Back to Blood by Tom Wolfe

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Back to Blood by Tom Wolfe

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Category: General Fiction
Rating: 3.5/5
Reviewer: Robin Leggett
Reviewed by Robin Leggett
Summary: Themes class, race and the press will be familiar to fans of The Bonfire of the Vanities but the focus here is on Miami and not New York. Wolfe's biting satire of the rich remains as sharp as ever but there are also patches of rambling repetition. This may not be Wolfe on top form, but that's still more entertaining than many younger writers at the top of their game.
Buy? Maybe Borrow? Yes
Pages: 720 Date: July 2013
Publisher: Vintage
External links: Author's website
ISBN: 978-0099578536

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He may now be 81, but there are no signs that Tom Wolfe is mellowing. Is his latest Back to Blood another magnificent addition to the Wolfe hall or is he merely bringing up the bodies? Well for me, it's a little of both. The book's great strength and also its main weakness are in the similarities between this Miami-set story of racial and cultural tension and his New York-set classic The Bonfire of the Vanities. There are familiar themes: newspapers, racial tension, the super-rich behaving disgracefully and lost in their own ego-mania, and a lively writing style shot through with angry humour, all of which bring to mind The Bonfire of the Vanities. As there, he takes several characters from different worlds whose lives intersect in unexpected ways. But while taking those ingredients might seem a very welcome thing, the end result suffers in comparison.

Part of the problem is that the issues in New York that were part of The Bonfire of the Vanities seemed to define an age and had things that readers can recognize as, albeit extreme, versions of what they might see in their own cities and countries. The Miami issues are, to a degree, specific to that city and thereby hangs part of the issue. Racial tension is not, of course, confined to Miami, but the extreme pressure of the Cuban influx is, although that's not to imply that lessons cannot be learned from here. However, a further factor is that there are other writers, notably Carl Hiaasen who have made a career out of Miami novels so it's debatable how much new that Wolfe is able to bring to the table. With Bonfire, you felt that Wolfe really lived the New York experience. With Back to Blood you feel that he has researched it.

The central storyline is one of Cuban cop, Nestor Camacho who manages to antagonize almost all ethnic groups in Miami at some point in the book, particularly his own Cuban community and then the African American community. His faux pas with the Cubans is following orders to save or arrest (depending on your point of view) a Cuban illegal immigrant's attempt to reach US landfall. By stopping this happening, he becomes a traitor to the Cuban neighbourhood in which he lives and to his family. His Cuban girlfriend leaves him, although this is less to do with his actions and more to do with her social climbing as she hooks up with her boss, an egotistical psychiatrist specializing in pornography addiction, whose clients bring him into contact with the ultra rich Russian oligarch community. This is part of my reservation about the book - Wolfe is at his cutting best satirizing the egos of the rich and powerful - he's less convincing when it comes to the under privileged, and Camacho is the main driver of this story and he falls very much into the latter category.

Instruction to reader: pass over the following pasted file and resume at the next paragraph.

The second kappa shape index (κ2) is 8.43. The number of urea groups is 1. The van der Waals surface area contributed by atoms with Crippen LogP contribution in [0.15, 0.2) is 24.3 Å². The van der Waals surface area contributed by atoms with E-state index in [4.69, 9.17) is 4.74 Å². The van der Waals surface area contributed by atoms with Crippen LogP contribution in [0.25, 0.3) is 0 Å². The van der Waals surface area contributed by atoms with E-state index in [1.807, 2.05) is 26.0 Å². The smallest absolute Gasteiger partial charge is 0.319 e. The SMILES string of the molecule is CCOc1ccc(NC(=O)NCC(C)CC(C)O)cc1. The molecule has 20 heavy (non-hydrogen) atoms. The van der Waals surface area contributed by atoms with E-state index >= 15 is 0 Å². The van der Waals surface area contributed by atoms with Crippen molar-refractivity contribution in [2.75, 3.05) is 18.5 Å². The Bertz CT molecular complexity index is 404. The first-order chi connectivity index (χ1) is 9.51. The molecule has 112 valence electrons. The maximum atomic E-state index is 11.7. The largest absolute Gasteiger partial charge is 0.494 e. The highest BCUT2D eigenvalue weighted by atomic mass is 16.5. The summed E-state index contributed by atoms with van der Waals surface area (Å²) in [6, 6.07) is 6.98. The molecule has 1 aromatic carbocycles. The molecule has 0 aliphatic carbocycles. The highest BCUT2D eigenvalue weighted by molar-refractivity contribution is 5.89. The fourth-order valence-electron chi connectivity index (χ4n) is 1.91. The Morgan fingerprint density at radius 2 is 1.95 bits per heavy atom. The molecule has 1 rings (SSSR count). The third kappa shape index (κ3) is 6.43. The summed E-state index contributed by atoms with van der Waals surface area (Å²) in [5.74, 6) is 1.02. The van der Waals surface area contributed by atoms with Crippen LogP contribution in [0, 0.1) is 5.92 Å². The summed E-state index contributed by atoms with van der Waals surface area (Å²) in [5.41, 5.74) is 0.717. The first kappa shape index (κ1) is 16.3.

Wolfe does bring out the racial tensions amongst the African Americans, the Russians, the Cubans, the Haitians and the Anglos. The mayor is Cuban, the Chief of Police, African American, the press run by the Anglos, most of which are ex-Yale. It's no wonder that tension exists not least as when things start going pear shaped, there is a tendency to go 'back to blood' and to revert to cultural groups. For Nestor of course, this is less of an option as he gets rejected by his own community early on.

Wolfe's journalistic eye for observation has not left him and nor has his energy in writing. He's fond of inserting sounds, usually in groups of four to the descriptions, he uses the colon more than any writer has ever done before, using them in groups of six either side of a character's thoughts, and is no stranger to an ellipsis. In places, his satire is biting and angry, and full of passion. But too often, he gets lost on some thread that becomes quite dull and repetitive. He even makes a multi-boat based orgy dull, which is a feat in itself. There are times when he seems to go for shock factor for the sake of it rather than to enrich the story and some plot lines are merely abandoned - like the Haitian professor who wants to be French. And while the plot comes together nicely at the end, the ending is rather sudden.

Wolfe is still one of the more exciting novelists to read and it's partly that some of his earlier works were so good that it's hard to live up to this standard. There are passages of Back to Blood where he seems to be back to close to his best form, but ultimately the gaps between these are too rambling. It would perhaps have benefited from a tighter edit but for all that is it is a satisfying beach read for the summer and less than perfect Wolfe is better than a lot of other writers on top of their game. The result is a strange mix of being enjoyable but at the same time, slightly disappointing.

Our thanks to the kind people at Vintage for sending us this book.

Wolfe is at his most convincing detailing the vulgarity of the rich. For a look at those more on the edge of society, Lost Memory of Skin by Russell Banks, also set in Florida, asks some difficult questions and is well worth reading.

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